During hemorrhagic shock, iNOS is upregulated in several sites including the lung and liver (8). The mechanism of upregulation is unclear, but could include hypoxia (6) or the action of cytokines. We have shown that iNOS expression increases in parallel with the duration of shock (7). Others have suggested that iNOS contributes to the initial vascular decompensation in hemorrhagic shock (8, 29) and we have suggested that the iNOS expression pattern is consistent with the possibility that iNOS may contribute to the progressive vascular dysfunction seen with sustained shock (7). The current data support the idea that NO can increase cytokine expression through the activation of NF-κB, and that the activation of Stat3 may be the result of local cytokine expression (24, 30). Indirect evidence for this possibility is provided by the demonstration that NF-κB binding specific for the CK-1 element in the G-CSF promoter is present in hemorrhagic shock tissues. Furthermore, activation of Stat3 isoforms characteristic of IL-6 and G-CSF stimulation were identified as part of the activated Stat3 complex. Full resuscitation of the animals requires 20 min. However, as early as 1 h after the initiation of resuscitation, we found that the levels of IL-6 and G-CSF mRNA, as well as NF-κB and Stat3 activation in lungs and livers, were elevated to levels similar to those observed at 4 h (data not shown). Thus, it is likely that the NO-mediated signaling events that are initiated in early phases of resuscitation result in the rapid activation of downstream cascades. Although NO produced by the constitutive NO synthase has well-documented signaling functions in many systems, our novel observations provide strong evidence that induced NO also participates in lung cell signaling events in inflammation. That iNOS regulation of inflammatory gene expression is perhaps a more generalized phenomenon is supported by a recent observation that the upregulation of interferon γ and the response to IL-12 after Leishmania major infection is iNOS dependent (31, and Bogdan, C., personal communication). Our results, however, do not exclude the possibility that the observed differences in both the L-NIL– treated rats and the iNOS knockout mice are due to some degree on changes in organ perfusion and oxygen delivery resulting from reduced NO availability.
NO is known to act as a signaling molecule in other circumstances either by activation of soluble guanylyl cyclase resulting in elevated cyclic guanosine 3′,5′ monophosphate (cGMP; reference 32) or through S-nitrosylation of proteins containing cysteine residues (33). Significant differences in cytokine mRNA levels (14, 18) and transcriptional factor activation (25) between the shock and sham groups was seen only after resuscitation, indicating that reperfusion was required. This suggests that redox-sensitive mechanisms were responsible for the NO-mediated signaling. Lander et al. (6, 34) have shown that NO activates p21ras through S-nitrosylation and that this occurs more efficiently in human T cells subjected to oxidative stress. Downstream events include p38 kinase activation (35) and NF-κB activation. In hemorrhagic shock, tissues are subjected to redox stress by hypoxia and oxygen radical production making S-nitrosylation of p21ras a reasonable candidate mechanism. A recent report demonstrates a role for increased phosphatidic acid in the signaling cascade involved in macrophage cytokine synthesis after hemorrhagic shock in mice (36). A relationship between phosphatidic acid and NO is not apparent at this time.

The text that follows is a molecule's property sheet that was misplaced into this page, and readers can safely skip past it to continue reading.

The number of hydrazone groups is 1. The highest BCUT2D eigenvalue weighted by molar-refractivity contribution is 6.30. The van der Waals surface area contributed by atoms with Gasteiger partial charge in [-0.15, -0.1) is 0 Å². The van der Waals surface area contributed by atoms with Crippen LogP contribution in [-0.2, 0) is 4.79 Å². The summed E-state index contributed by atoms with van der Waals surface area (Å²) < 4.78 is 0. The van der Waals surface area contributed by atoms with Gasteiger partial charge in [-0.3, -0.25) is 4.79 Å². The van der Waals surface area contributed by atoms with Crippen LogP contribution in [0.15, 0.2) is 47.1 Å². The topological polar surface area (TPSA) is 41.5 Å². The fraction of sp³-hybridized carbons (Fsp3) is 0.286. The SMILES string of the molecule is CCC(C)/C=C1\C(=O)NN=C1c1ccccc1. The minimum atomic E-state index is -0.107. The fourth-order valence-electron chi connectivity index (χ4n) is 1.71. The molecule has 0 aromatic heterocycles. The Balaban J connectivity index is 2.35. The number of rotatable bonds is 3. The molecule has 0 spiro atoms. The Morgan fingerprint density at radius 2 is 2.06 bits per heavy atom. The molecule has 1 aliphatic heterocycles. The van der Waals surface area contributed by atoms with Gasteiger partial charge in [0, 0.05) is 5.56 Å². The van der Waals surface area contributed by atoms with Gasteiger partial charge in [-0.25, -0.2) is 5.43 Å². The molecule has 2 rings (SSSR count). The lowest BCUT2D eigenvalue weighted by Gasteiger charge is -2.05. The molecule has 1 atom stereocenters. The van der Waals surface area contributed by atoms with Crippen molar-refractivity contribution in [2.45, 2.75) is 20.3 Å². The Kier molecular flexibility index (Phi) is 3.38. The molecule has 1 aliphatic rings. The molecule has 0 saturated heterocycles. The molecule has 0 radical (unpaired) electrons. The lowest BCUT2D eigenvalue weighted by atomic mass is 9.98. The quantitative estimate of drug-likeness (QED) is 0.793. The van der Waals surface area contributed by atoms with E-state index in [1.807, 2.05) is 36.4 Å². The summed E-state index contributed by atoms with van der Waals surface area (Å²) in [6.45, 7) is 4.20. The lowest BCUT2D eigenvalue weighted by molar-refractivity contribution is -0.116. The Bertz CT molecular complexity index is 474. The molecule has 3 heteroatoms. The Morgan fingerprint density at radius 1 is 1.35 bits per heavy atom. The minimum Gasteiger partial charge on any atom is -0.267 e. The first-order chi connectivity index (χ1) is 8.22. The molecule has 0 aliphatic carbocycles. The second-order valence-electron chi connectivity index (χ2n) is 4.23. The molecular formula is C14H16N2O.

We have previously shown that nonspecific NO synthase inhibition increases organ injury in hemorrhagic shock (37), whereas here we show that the suppression of inflammation associated with selective iNOS inhibition results in a decrease in lung and liver injury. Taken together, the findings suggest that constitutive NOS is protective, but that the quantities of NO generated by iNOS cause injury. Our results suggest that organ damage in hemorrhagic shock is due, at least in part, to the proinflammatory action of NO. NO in combination with superoxide forms peroxynitrite, which could exert direct tissue toxicity. The results in hemorrhagic shock are contrasted by the observations in endotoxemia where the role of iNOS is less clear. iNOS knockout mice treated with high-dose endotoxin showed no difference in end organ damage when compared with their wild-type counterparts (11). More recently, we have shown that iNOS inhibition during endotoxemia increases apoptosis in the liver without necrosis (38). Difference between endotoxemia and hemorrhagic shock may be related to the higher levels of superoxide production and greater oxidant stress in the latter.
Approaches to remove NO in hemorrhagic shock could have therapeutic benefit. Patients suffering severe or sustained hemorrhagic shock after trauma or due to other causes of bleeding (e.g., ruptured aortic aneurysm) can develop organ injury and dysfunction. Our results indicate that selective inhibition of iNOS may be a reasonable approach. Alternatively, NO scavengers may also preserve adequate levels of NO needed to maintain perfusion while removing the excess NO which promotes inflammation and tissue injury.
Supported by National Institutes of Health grants GM-53789, GM-44100, GM-53921, and CA-72261, and by Deutsche Forschungsgemeinschaft (DFG) grant HI 614/1-1.
The present address of J. MacMicking is Laboratory of Immunology, HHMI, The Rockefeller University, 1230 York Ave., New York 10021.